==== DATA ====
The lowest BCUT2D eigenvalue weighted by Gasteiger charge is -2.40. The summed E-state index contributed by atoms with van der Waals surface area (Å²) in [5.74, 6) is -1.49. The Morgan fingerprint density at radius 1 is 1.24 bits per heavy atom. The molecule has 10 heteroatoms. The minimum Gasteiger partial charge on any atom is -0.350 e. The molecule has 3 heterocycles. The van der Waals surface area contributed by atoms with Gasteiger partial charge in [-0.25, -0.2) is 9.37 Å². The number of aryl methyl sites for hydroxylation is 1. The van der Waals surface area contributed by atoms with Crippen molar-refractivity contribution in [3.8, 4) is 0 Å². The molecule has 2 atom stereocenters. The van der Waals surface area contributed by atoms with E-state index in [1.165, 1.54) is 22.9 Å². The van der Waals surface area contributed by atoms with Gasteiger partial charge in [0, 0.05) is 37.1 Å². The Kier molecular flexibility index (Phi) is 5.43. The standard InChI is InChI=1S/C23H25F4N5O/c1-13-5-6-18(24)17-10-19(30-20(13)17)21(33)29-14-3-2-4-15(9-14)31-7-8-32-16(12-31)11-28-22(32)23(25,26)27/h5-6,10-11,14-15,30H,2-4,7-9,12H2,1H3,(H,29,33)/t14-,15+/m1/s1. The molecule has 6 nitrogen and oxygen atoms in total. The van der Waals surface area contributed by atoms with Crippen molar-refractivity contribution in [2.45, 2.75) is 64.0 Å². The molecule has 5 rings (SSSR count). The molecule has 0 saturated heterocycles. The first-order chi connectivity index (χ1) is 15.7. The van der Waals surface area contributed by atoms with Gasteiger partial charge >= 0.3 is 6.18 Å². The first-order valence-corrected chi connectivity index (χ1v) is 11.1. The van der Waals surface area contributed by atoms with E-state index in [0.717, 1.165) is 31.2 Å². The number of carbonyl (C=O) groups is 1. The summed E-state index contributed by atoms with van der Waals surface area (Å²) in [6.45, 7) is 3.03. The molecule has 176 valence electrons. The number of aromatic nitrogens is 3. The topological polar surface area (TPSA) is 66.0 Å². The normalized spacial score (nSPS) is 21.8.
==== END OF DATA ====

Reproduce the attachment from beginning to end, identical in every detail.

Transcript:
The lowest BCUT2D eigenvalue weighted by Gasteiger charge is -2.40. The summed E-state index contributed by atoms with van der Waals surface area (Å²) in [5.74, 6) is -1.49. The Morgan fingerprint density at radius 1 is 1.24 bits per heavy atom. The molecule has 10 heteroatoms. The minimum Gasteiger partial charge on any atom is -0.350 e. The molecule has 3 heterocycles. The van der Waals surface area contributed by atoms with Gasteiger partial charge in [-0.25, -0.2) is 9.37 Å². The number of aryl methyl sites for hydroxylation is 1. The van der Waals surface area contributed by atoms with Crippen molar-refractivity contribution in [3.8, 4) is 0 Å². The molecule has 2 atom stereocenters. The van der Waals surface area contributed by atoms with E-state index in [1.165, 1.54) is 22.9 Å². The van der Waals surface area contributed by atoms with Gasteiger partial charge in [0, 0.05) is 37.1 Å². The Kier molecular flexibility index (Phi) is 5.43. The standard InChI is InChI=1S/C23H25F4N5O/c1-13-5-6-18(24)17-10-19(30-20(13)17)21(33)29-14-3-2-4-15(9-14)31-7-8-32-16(12-31)11-28-22(32)23(25,26)27/h5-6,10-11,14-15,30H,2-4,7-9,12H2,1H3,(H,29,33)/t14-,15+/m1/s1. The molecule has 6 nitrogen and oxygen atoms in total. The van der Waals surface area contributed by atoms with Crippen molar-refractivity contribution in [2.45, 2.75) is 64.0 Å². The molecule has 5 rings (SSSR count). The molecule has 0 saturated heterocycles. The first-order chi connectivity index (χ1) is 15.7. The van der Waals surface area contributed by atoms with Gasteiger partial charge >= 0.3 is 6.18 Å². The first-order valence-corrected chi connectivity index (χ1v) is 11.1. The van der Waals surface area contributed by atoms with E-state index in [0.717, 1.165) is 31.2 Å². The number of carbonyl (C=O) groups is 1. The summed E-state index contributed by atoms with van der Waals surface area (Å²) in [6.45, 7) is 3.03. The molecule has 176 valence electrons. The number of aromatic nitrogens is 3. The topological polar surface area (TPSA) is 66.0 Å². The normalized spacial score (nSPS) is 21.8.